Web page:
U.S. Pat. No. 4,078,097 to Miller describes a spray gun process for applying an atomized metallic coating to plastic parts evenly without warpage. A spray means in the form of a gun feeds metal to an atomizing means where the metal is melted. In one embodiment a metal wire is supplied to the arc spray gun nozzle where it is atomized. An air stream blows the atomized metal through a housing at a sufficient pressure to keep moisture therein at a minimum. The patent teaches a gas treatment which is preferably air or other nonflammable gas. Before the spray is applied to the plastic material a solvent is sprayed onto the plastic. Also, the metal wires converge at a point in front of the air stream nozzle in the path of the high pressure air stream. The metal wires have a melting point of less than 4200 metal wires are coupled to an electric voltage differential which is sufficient to atomize the two metal wires at their converging ends.
An arc metal spraying gun is used to spray hot liquid metal onto an array of high strength fibers that have been previously wound onto a large drum contained inside a controlled atmosphere chamber. According to the present invention this chamber is evacuated for a predetermined period of time to remove gaseous contaminants. The chamber is back-filled with a suitable neutral gas up to atmospheric pressure to provide a contaminant free environment for arc spraying metal.
A pair of wires of the metal that is to be melted and sprayed is fed into the arc spray gun assembly that includes an automatic feed mechanism. The large drum containing the wound fiber array is made to rotate while moving back and forth along the length of the chamber in order to expose the entire surface of the array to the molten metal spray. While the wires are being fed to the arc spray gun assembly, a neutral gas is supplied at a high pressure between about 60 psi to about 120 psi. This gas is directed to a region directly behind the arc to facilitate optimum spraying.
The gun assembly is connected to a source of electrical power which produces an electric arc between the wires causing the tips to melt. The high velocity of the neutral gas forces the liquid metal to move away from the arc spray gun and onto the fiber wound drum. By controlling the gas pressure, voltage, wire feed rate, and the rotation and reciprocation of the fiber wound drum, a desired thickness of metal is deposited onto the fiber array.
The resulting arc sprayed monotape is then removed from the drum in a conventional manner. This is facilitated by a suitable release agent applied to the drum surface prior to winding. The large sheets of monotape produced by the process of the invention are used in the fabrication of large diameter tubes and turbine blades that must have a single layer of fiber reinforced monotape wrapped around the entire structure. Other high temperature components, such as combustion liners and hot gas ducts, can be produced with the material of the present invention.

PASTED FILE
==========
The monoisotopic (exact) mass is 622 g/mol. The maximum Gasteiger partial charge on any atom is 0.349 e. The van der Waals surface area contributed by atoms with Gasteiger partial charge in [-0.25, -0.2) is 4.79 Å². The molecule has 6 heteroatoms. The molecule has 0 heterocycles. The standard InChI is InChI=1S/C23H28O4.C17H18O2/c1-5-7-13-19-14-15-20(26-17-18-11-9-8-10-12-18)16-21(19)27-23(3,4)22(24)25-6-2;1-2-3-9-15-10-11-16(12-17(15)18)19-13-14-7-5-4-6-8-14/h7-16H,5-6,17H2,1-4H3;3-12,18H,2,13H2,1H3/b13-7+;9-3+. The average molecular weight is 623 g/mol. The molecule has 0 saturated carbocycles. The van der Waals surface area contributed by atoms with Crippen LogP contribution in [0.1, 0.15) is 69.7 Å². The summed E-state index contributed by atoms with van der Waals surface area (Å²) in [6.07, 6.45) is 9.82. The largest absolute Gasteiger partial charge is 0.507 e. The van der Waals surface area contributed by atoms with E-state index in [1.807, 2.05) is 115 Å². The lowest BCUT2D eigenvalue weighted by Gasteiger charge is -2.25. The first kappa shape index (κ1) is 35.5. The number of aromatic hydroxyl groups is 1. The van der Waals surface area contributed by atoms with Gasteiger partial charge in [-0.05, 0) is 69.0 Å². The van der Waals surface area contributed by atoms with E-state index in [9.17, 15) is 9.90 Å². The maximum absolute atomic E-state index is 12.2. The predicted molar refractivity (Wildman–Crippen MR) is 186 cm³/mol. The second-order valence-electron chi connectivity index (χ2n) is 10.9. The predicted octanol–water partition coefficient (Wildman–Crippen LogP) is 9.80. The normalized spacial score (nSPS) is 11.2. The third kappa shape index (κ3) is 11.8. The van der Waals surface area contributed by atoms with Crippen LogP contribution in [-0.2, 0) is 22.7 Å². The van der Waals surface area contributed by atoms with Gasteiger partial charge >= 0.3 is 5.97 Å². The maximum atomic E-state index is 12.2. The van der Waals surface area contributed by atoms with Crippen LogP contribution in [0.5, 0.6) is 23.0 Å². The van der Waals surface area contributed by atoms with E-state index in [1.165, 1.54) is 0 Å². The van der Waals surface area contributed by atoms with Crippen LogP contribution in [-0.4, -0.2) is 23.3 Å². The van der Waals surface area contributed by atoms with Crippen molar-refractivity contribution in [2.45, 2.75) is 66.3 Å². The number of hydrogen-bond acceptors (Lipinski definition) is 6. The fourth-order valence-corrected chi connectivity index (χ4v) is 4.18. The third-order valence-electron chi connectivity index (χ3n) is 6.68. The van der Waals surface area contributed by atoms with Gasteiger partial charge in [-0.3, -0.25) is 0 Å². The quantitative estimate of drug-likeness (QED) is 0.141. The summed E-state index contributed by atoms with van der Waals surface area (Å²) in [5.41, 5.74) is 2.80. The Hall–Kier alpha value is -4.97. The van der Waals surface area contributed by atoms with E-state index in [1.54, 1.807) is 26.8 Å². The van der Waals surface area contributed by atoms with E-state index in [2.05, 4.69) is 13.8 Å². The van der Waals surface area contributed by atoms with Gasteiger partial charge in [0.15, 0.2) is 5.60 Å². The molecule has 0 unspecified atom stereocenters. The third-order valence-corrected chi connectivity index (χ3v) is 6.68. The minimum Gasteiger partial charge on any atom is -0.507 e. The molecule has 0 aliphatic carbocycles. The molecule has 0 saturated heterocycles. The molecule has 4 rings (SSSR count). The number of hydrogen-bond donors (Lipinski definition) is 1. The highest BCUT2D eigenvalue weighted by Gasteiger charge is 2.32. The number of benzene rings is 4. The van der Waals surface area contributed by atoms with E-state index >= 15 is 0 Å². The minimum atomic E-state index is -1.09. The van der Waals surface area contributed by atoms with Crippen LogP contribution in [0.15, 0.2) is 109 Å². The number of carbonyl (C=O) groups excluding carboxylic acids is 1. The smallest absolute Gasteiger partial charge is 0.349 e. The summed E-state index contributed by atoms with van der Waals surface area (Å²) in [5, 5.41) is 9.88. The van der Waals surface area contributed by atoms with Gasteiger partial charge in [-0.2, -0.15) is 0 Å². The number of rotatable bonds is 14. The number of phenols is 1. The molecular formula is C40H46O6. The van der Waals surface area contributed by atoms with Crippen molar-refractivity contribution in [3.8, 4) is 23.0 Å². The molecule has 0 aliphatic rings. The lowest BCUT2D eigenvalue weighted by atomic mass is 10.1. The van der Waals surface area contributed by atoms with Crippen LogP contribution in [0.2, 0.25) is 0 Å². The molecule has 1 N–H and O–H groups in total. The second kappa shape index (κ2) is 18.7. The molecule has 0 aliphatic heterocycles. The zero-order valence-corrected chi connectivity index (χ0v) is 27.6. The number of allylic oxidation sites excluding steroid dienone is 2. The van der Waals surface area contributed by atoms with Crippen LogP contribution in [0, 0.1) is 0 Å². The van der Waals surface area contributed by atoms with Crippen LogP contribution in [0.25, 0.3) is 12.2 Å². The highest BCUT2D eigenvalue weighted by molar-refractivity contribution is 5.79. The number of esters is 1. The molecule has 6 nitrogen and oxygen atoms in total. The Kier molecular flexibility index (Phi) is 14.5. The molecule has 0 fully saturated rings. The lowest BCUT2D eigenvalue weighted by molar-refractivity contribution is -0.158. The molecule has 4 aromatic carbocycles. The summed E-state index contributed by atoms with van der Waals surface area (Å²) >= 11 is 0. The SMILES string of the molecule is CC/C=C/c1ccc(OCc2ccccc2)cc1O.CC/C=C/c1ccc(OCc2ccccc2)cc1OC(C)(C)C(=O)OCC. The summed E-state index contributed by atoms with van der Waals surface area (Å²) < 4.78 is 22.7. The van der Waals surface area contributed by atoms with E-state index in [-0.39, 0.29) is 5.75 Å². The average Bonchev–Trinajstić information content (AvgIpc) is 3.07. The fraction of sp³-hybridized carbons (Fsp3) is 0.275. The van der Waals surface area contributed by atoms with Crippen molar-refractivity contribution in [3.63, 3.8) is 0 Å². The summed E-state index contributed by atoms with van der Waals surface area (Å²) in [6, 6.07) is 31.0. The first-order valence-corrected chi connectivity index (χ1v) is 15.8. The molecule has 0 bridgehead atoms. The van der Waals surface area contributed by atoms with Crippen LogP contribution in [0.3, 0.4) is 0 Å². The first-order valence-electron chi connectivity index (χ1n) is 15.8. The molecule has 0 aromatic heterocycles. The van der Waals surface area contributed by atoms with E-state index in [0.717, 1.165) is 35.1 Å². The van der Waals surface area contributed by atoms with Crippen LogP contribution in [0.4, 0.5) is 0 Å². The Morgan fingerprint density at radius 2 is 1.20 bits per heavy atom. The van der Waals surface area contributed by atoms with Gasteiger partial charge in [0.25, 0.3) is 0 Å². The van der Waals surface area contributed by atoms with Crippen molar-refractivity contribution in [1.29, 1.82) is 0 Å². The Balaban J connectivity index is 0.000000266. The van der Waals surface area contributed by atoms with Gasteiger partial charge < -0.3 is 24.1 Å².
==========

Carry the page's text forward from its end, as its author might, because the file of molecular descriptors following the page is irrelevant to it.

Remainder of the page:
The details of the invention will be described in connection with the accompanying drawings wherein
FIG. 1 is a schematic perspective view, with parts broken away, of apparatus for performing the method of the present invention,
FIG. 2 is a vertical section view taken along the line 2--2 in FIG. 1;
FIG. 3 is an enlarged vertical section view taken along the lines 3--3 in FIG. 1 showing the gun assembly prior to arc spraying; and
FIG. 4 is an enlarged vertical section view similar to FIG. 3 showing the gun assembly during arc metal spraying.
Referring now to the drawings, there is shown in FIGS. 1 and 2 an array of high strength fibers 10 wound on a large drum 12 forming a mandrel having a centrally disposed axle shaft 14 extending along its longitudinal axis. The axle shaft 14 is carried by a drive mount 16 which provides for both longitudinal and rotational motion of the drum 10 in a conventional manner.
Monotapes using tungsten alloy fibers have been fabricated in accordance with the present invention. Also, fibers of silicon carbide and boron carbide coated boron have been used. It is contemplated that other metal alloy fibers or ceramic fibers may be used.
Reciprocating longitudinal motion is indicated by the arrow in FIG. 1 while rotational movement is indicated by the arrow in FIG. 2. The drum 10 and the drive 16 are contained within a chamber 18 which provides for a controlled atmosphere. An arc spray gun assembly 20 is mounted in the wall of the chamber 18.
A suitable mold release agent is first applied to the drum 12. The fibers 10 are then wound onto the drum 12 in such a way as to produce the desired fiber spacing together with the predetermined width of the fiber layup. The limit of the width and length of the fiber layup is the size of the drum 12 onto which the fibers are wound.
With the fibers 10 wound onto the drum 12, the chamber 18 is evacuated for a sufficient time to prepare for the spraying process. This evacuation removes undesirable gaseous contaminants, such as oxygen and nitrogen, from the chamber 18. This chamber is then backfilled with argon, or other suitable neutral gas, up to atmospheric pressure.
Two metal wires 22 and 24 that are to be melted and sprayed are inserted into the arc spray gun assembly 20 as shown in FIGS. 1 and 2. The wires 22 and 24 are supplied by automatic feed mechanisms 26 to wire guide feed-through fittings 28 as shown in FIG. 4. Each wire 22 and 24 is provided with an automatic feed mechanism 26 and a feed-through fitting 28. Thus, the gun assembly 20 contains two fittings 28, each of which is in communication with a wire guide 30 as shown in FIGS. 3 and 4.
An important feature of the invention is that the arc spray gun assembly 20 is constructed to accept a vacuum on the side toward the interior of the chamber 18. The wire feed-through fittings 28 shown in FIGS. 3 and 4 are provided with novel caps 32 and purge tubes 34 instead of straight hollow tubes that are used with conventional metal arc spraying guns that can spray only in an ambient environment.